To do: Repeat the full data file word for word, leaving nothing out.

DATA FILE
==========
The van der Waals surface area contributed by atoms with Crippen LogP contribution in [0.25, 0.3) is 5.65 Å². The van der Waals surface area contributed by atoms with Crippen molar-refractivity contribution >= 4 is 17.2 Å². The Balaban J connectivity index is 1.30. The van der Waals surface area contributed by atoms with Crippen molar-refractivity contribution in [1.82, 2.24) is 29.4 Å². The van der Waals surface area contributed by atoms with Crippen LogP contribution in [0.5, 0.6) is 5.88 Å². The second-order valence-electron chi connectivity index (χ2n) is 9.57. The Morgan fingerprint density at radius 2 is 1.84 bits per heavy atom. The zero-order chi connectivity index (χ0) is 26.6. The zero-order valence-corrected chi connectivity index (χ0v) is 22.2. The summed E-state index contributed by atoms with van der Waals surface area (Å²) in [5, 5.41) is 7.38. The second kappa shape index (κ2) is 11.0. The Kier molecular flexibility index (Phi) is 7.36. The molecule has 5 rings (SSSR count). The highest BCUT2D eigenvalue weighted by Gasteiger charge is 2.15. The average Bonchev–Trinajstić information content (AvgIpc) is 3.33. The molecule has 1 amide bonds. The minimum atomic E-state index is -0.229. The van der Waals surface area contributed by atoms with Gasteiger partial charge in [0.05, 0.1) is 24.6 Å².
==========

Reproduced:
The van der Waals surface area contributed by atoms with Crippen LogP contribution in [0.25, 0.3) is 5.65 Å². The van der Waals surface area contributed by atoms with Crippen molar-refractivity contribution >= 4 is 17.2 Å². The Balaban J connectivity index is 1.30. The van der Waals surface area contributed by atoms with Crippen molar-refractivity contribution in [1.82, 2.24) is 29.4 Å². The van der Waals surface area contributed by atoms with Crippen LogP contribution in [0.5, 0.6) is 5.88 Å². The second-order valence-electron chi connectivity index (χ2n) is 9.57. The Morgan fingerprint density at radius 2 is 1.84 bits per heavy atom. The zero-order chi connectivity index (χ0) is 26.6. The zero-order valence-corrected chi connectivity index (χ0v) is 22.2. The summed E-state index contributed by atoms with van der Waals surface area (Å²) in [5, 5.41) is 7.38. The second kappa shape index (κ2) is 11.0. The Kier molecular flexibility index (Phi) is 7.36. The molecule has 5 rings (SSSR count). The highest BCUT2D eigenvalue weighted by Gasteiger charge is 2.15. The average Bonchev–Trinajstić information content (AvgIpc) is 3.33. The molecule has 1 amide bonds. The minimum atomic E-state index is -0.229. The van der Waals surface area contributed by atoms with Gasteiger partial charge in [0.05, 0.1) is 24.6 Å².